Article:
Education Minister Adriana LaGrange says she plans to remove the teacher disciplinary process from the mandate of the Alberta Teachers’ Association (ATA).
In a news release Thursday, LaGrange also said that effective immediately, the ATA must notify the Alberta Education registrar of all complaints against teachers as soon as they are received.
LaGrange said she was “horrified” by the case of former Calgary teacher Michael Gregory, who killed himself five days after being charged in February with 17 counts of sexual assault and sexual exploitation involving six students.
“Like many Albertans, I was horrified when I first read the details of allegations brought forward regarding a former Calgary Board of Education teacher,” LaGrange said in the news release.
“I was also appalled that the Alberta Teachers’ Association did not believe they had an obligation to report its disciplinary findings to police.”
Three plaintiffs who say they were victims of Gregory’s abusive behaviour recently launched a $40-million proposed class action lawsuit against Gregory’s estate and the Calgary Board of Education.
According to an ATA disciplinary decision to revoke Gregory’s licence, he admitted in 2006 to mentally and physically abusing students. He was suspended from teaching but chose to leave the profession.
The ATA did not report its findings to police. Association spokesperson Jonathan Teghtmeyer said this month the ATA is not under any obligation to report potential criminal behaviour on the part of teachers to police.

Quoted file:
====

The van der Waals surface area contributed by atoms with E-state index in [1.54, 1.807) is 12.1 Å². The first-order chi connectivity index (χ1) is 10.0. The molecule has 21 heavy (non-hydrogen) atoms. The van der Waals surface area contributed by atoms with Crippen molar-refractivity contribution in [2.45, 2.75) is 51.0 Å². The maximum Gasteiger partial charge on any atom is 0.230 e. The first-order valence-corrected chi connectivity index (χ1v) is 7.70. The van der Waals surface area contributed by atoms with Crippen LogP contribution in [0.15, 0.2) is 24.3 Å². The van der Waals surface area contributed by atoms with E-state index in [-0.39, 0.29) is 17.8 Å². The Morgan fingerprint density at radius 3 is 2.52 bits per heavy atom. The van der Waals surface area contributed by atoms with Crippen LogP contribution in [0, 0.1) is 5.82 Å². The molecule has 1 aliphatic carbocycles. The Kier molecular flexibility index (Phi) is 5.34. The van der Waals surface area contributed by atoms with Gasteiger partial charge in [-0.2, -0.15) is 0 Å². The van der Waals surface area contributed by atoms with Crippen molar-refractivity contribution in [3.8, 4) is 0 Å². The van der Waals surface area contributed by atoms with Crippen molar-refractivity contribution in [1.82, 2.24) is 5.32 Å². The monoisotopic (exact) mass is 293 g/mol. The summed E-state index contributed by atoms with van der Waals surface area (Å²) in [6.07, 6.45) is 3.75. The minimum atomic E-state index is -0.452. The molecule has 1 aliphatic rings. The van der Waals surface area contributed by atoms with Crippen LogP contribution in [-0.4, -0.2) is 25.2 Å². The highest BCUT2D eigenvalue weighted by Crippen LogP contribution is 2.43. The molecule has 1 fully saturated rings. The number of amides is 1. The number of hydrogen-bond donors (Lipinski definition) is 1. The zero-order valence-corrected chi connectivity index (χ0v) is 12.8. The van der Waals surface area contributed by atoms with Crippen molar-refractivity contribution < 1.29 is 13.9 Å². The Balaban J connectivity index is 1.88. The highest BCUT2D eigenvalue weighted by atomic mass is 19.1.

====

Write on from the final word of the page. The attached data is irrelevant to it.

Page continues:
In Thursday’s news release, LaGrange said Albertans will never know what a “full, timely criminal investigation” into Gregory could have found.
“Unfortunately, this episode clearly demonstrates that the ATA failed to protect students from a predatory teacher,” she said.
“As the minister of education, I consider it my moral obligation to do everything in my power to fix the broken system that has let our children and their families down for so long.”
LaGrange said she will bring forward an order-in-council to immediately implement a legislated provision requiring the ATA to notify the registrar at Alberta Education of all complaints about teachers when they are received.
She said she has also directed that legislation be drafted for next spring that would separate the teacher disciplinary process from the ATA’s mandate and functions.
“It is now abundantly clear that the ATA can no longer act as the investigator and the prosecutor for complaints against its members,” LaGrange said.
“This obvious conflict of interest has made Alberta an outlier. All other provinces and territories follow either an arm’s-length or government-operated model for teacher discipline.”